Ernie Bullard ’59, a former USC pole vaulter who was the head coach of the Trojan men’s track and field program for six years in the late 1980s following a long career at San Jose State University, died on Aug. 21 from complications following a series of strokes and heart attacks during the past year. He was 77.
Bullard coached at USC from 1985 through 1990, finishing ninth at the NCAA meet in 1986 and 11th in 1989. Among the Trojan athletes he coached were Quincy Watts, who went on to win a pair of gold medals at the 1992 Olympics, and 1989 NCAA 110-meter high hurdles champion Robert Reading.
‘A great coach and recruiter’
“Ernie was not only a great coach and recruiter who produced world-class student-athletes, he was a pioneer and an innovator for the sport of track and field,” said Caryl Smith Gilbert, USC director of track and field. “He also helped create our donor support group, the Trojan Force, which was among the first of its kind in the sport. Coach Bullard will always remain as one of the greatest Trojans, and he will be missed. Our thoughts and prayers go out to the Bullard family.”
Said Watts: “Coach Bullard was a great man and a loving person. I am forever thankful to him for giving me the opportunity to be a part of the Trojan Family. It is a sad day for me. He will truly be missed by me and by so many others.”
Ron Allice, who became USC’s head coach five years after Bullard left Troy, added: “Ernie Bullard was a real credit to our profession. He was an exceptional coach and outstanding competitor, but at the same time he was a truly good guy. He remained extremely interested in the Trojan track and field program after he left, and he was very supportive of me when I was the USC head coach.”
He molded champions
Bullard came to USC after spending 14 seasons (1971-84) as San Jose State’s head coach, where he won nearly 80 percent of his dual meets, with six of his teams finishing in the Top 10 in the national dual meet rankings and seven squads winning conference titles.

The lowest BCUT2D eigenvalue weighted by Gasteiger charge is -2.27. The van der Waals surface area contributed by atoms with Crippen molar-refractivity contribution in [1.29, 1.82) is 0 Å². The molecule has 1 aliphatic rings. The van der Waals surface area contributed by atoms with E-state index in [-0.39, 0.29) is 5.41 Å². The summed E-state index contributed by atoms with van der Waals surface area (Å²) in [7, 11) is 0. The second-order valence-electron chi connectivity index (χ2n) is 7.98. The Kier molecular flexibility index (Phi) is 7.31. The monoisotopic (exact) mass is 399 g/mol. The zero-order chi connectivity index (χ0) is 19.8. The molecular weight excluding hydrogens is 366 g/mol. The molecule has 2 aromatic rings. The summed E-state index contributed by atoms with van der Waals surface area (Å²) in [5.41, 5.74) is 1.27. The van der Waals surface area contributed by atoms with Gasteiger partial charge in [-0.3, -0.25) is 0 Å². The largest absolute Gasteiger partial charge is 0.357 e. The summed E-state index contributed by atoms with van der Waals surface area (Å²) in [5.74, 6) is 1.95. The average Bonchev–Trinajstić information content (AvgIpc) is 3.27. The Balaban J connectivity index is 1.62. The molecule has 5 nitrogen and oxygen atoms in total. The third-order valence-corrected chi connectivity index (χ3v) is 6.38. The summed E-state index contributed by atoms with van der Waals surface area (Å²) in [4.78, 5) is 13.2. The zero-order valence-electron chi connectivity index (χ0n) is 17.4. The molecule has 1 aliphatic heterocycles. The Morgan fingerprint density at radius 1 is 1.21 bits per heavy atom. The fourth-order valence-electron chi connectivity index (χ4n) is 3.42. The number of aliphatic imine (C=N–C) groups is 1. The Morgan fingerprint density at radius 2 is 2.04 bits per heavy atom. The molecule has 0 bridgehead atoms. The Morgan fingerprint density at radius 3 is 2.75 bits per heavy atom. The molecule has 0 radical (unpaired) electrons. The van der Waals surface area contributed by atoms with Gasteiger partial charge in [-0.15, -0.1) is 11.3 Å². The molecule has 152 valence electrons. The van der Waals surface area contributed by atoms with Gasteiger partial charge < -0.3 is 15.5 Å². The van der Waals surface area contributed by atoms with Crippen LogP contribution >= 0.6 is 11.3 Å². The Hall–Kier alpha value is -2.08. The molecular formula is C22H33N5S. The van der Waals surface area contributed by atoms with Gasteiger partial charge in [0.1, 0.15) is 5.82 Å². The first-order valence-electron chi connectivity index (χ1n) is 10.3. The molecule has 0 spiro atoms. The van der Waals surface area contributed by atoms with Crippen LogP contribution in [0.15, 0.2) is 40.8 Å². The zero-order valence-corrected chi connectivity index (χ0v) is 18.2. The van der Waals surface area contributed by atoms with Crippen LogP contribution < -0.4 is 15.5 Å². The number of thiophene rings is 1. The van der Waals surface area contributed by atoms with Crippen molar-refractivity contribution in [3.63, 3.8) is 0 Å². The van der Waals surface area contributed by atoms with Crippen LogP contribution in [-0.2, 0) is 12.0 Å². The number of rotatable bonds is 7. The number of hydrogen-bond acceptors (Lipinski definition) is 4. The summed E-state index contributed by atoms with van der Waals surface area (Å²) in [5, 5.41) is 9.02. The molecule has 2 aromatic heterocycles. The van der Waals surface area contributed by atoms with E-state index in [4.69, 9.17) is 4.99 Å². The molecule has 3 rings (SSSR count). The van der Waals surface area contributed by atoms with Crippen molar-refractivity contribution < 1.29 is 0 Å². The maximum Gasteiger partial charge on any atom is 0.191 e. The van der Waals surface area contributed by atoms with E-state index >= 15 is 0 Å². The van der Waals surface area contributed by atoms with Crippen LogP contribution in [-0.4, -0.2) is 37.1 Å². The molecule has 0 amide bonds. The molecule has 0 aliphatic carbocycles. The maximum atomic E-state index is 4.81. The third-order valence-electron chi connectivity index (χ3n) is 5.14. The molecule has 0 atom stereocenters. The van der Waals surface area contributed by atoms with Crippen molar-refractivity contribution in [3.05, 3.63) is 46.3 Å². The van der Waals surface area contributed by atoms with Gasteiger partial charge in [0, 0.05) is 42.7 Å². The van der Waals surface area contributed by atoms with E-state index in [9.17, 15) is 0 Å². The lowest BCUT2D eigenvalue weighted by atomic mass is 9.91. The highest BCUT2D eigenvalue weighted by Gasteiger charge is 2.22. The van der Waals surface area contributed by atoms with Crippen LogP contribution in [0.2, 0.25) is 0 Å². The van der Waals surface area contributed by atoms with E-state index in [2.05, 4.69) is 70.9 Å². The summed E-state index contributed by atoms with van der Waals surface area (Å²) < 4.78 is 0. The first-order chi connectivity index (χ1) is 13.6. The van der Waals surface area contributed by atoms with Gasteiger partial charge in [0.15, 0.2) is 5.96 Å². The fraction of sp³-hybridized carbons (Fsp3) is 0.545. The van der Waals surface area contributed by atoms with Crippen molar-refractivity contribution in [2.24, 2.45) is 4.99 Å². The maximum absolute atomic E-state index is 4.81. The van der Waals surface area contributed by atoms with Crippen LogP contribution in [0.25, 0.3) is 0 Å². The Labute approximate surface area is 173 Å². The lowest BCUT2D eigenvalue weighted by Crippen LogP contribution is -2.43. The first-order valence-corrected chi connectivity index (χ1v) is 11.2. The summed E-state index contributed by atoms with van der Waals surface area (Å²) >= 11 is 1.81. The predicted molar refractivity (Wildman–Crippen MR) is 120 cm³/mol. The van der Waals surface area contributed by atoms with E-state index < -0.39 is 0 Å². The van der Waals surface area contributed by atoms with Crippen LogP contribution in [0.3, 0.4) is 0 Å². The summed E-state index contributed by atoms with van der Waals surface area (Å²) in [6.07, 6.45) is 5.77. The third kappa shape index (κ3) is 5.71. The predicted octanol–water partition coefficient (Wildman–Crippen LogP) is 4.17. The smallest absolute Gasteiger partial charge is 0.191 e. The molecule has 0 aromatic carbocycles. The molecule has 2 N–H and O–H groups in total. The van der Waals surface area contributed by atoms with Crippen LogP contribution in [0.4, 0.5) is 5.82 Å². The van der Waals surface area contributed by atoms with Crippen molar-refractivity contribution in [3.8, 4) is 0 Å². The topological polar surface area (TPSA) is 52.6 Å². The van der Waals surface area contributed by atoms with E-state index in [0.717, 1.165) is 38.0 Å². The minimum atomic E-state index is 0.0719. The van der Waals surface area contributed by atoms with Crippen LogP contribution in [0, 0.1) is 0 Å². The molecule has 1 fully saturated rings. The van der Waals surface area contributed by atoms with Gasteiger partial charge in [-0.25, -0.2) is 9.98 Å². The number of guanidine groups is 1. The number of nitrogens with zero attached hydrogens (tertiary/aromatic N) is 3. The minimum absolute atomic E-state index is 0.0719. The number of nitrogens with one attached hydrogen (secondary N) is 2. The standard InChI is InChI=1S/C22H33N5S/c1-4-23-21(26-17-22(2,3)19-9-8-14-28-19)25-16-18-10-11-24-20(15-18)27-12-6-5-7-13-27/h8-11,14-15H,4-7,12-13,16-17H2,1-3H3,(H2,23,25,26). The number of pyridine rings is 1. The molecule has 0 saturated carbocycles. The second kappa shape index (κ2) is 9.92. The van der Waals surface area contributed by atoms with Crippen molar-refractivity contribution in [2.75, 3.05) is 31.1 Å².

He coached four NCAA individual champions at San Jose State — triple jumper Ron Livers, high hurdler Dedy Cooper, javelin thrower Curt Ransford and pole vaulter Felix Bohni — and two world-record holders (discus thrower John Powell and pole vaulter Dan Ripley).
Prior to that, Bullard was an assistant at San Jose State for two years (1969-70), including the Spartans’ 1969 NCAA championship squad.
He also was a successful junior college head coach at Mesa (Ariz.) Community College (1967-68) and Orange Coast College in Costa Mesa, California. (1964-66). His 1968 Mesa team won the national JC meet after placing second in 1967.
He also coached in the high school ranks in the Phoenix (Ariz.) area in the early 1960s.
Bullard was a standout pole vaulter, winning the Arizona state title in 1954 at North Phoenix High and the national JC title in 1956 at Phoenix College before competing in the event for USC, where he received his bachelor’s degree.
Services for Bullard are pending. He is survived by his son, Denton, and daughter, Kari, along with several grandchildren.